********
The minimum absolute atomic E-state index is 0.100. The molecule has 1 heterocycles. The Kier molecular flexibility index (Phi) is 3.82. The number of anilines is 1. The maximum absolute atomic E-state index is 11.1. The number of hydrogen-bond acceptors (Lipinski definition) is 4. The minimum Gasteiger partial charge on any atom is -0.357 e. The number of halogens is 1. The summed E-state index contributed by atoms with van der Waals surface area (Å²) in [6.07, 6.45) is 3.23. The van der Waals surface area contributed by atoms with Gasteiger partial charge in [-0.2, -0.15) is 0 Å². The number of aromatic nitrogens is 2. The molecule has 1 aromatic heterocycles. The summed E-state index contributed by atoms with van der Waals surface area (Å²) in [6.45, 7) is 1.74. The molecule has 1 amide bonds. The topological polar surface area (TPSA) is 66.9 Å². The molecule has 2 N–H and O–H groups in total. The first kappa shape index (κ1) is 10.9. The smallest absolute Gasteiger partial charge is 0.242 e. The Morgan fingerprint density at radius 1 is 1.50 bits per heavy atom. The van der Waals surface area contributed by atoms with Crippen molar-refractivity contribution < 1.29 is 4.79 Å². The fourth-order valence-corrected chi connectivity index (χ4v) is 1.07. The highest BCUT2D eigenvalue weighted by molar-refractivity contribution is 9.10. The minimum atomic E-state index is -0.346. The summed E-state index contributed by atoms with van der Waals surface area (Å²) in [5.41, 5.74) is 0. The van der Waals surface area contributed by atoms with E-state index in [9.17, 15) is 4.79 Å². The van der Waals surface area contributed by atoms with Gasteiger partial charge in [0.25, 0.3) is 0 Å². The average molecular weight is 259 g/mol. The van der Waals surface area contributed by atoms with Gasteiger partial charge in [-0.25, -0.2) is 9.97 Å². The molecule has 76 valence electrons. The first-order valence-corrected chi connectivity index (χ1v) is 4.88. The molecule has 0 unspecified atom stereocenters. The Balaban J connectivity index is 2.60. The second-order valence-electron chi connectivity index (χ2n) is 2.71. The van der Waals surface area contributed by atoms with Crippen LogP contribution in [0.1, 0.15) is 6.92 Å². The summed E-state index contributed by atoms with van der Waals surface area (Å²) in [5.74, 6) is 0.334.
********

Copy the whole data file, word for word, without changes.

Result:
The minimum absolute atomic E-state index is 0.100. The molecule has 1 heterocycles. The Kier molecular flexibility index (Phi) is 3.82. The number of anilines is 1. The maximum absolute atomic E-state index is 11.1. The number of hydrogen-bond acceptors (Lipinski definition) is 4. The minimum Gasteiger partial charge on any atom is -0.357 e. The number of halogens is 1. The summed E-state index contributed by atoms with van der Waals surface area (Å²) in [6.07, 6.45) is 3.23. The van der Waals surface area contributed by atoms with Gasteiger partial charge in [-0.2, -0.15) is 0 Å². The number of aromatic nitrogens is 2. The molecule has 1 aromatic heterocycles. The summed E-state index contributed by atoms with van der Waals surface area (Å²) in [6.45, 7) is 1.74. The molecule has 1 amide bonds. The topological polar surface area (TPSA) is 66.9 Å². The molecule has 2 N–H and O–H groups in total. The first kappa shape index (κ1) is 10.9. The smallest absolute Gasteiger partial charge is 0.242 e. The Morgan fingerprint density at radius 1 is 1.50 bits per heavy atom. The van der Waals surface area contributed by atoms with Crippen molar-refractivity contribution < 1.29 is 4.79 Å². The fourth-order valence-corrected chi connectivity index (χ4v) is 1.07. The highest BCUT2D eigenvalue weighted by molar-refractivity contribution is 9.10. The minimum atomic E-state index is -0.346. The summed E-state index contributed by atoms with van der Waals surface area (Å²) in [5.41, 5.74) is 0. The van der Waals surface area contributed by atoms with E-state index in [9.17, 15) is 4.79 Å². The van der Waals surface area contributed by atoms with Gasteiger partial charge in [0.25, 0.3) is 0 Å². The average molecular weight is 259 g/mol. The van der Waals surface area contributed by atoms with Gasteiger partial charge in [-0.25, -0.2) is 9.97 Å². The molecule has 76 valence electrons. The first-order valence-corrected chi connectivity index (χ1v) is 4.88. The molecule has 0 unspecified atom stereocenters. The Balaban J connectivity index is 2.60. The second-order valence-electron chi connectivity index (χ2n) is 2.71. The van der Waals surface area contributed by atoms with Crippen LogP contribution in [0.1, 0.15) is 6.92 Å². The summed E-state index contributed by atoms with van der Waals surface area (Å²) in [5.74, 6) is 0.334.